How do you capitalize titles?
The answer is a mix of the two. You always capitalize the first and last word of the title. And you use lowercase articles and prepositions.
Below are some examples. The number in parenthesis indicates the rule it follows.
- Mnemonics That Work Are (1)
- Better Than Rules That Do Not (1)
- Singing While You Work (1)
- A Little Learning Is a Dangerous Thing (2)
- Taking Down Names, Spelling Them Out, and Typing Them Up (3, 4)
- Tired but Happy (4)
8.155 Capitalization of titles of works—general principles
Titles mentioned or cited in text or notes are usually capitalized headline-style.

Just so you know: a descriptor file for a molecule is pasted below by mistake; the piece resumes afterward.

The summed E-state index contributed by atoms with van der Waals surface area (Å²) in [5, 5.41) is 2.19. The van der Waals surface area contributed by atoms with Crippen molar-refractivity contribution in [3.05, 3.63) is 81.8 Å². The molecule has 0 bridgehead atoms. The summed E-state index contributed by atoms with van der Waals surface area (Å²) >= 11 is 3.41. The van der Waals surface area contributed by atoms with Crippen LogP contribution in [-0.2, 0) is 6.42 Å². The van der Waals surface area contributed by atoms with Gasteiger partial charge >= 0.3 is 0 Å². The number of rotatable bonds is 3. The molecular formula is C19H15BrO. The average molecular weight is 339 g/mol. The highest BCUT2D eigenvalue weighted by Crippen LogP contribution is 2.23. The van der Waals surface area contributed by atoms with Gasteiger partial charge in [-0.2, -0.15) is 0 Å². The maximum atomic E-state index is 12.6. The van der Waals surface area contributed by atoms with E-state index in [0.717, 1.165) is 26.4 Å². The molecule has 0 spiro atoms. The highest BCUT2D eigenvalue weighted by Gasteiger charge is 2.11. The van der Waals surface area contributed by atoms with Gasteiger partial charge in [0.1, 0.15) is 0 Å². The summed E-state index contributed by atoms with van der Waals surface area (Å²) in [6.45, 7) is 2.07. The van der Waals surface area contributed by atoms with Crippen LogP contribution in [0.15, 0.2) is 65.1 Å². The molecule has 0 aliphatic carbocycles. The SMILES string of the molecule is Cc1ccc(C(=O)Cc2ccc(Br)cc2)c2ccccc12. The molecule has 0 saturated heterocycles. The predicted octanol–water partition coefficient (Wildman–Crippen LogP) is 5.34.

8.157 Principles of headline-style capitalization
The conventions of headline style are governed mainly by emphasis and grammar. The following rules, though occasionally arbitrary, are intended primarily to facilitate the consistent styling of titles mentioned or cited in text and notes:
Capitalize the first and last words in titles and subtitles (but see rule 7), and capitalize all other major words (nouns, pronouns, verbs, adjectives, adverbs, and some conjunctions—but see rule 4).
Lowercase the articles the, a, and an.
Lowercase prepositions, regardless of length, except when they are used adverbially or adjectivally (up in Look Up, down in Turn Down, on in The On Button, to in Come To, etc.) or when they compose part of a Latin expression used adjectivally or adverbially (De Facto, In Vitro, etc.).
Lowercase the conjunctions and, but, for, or, and nor. (CMOS)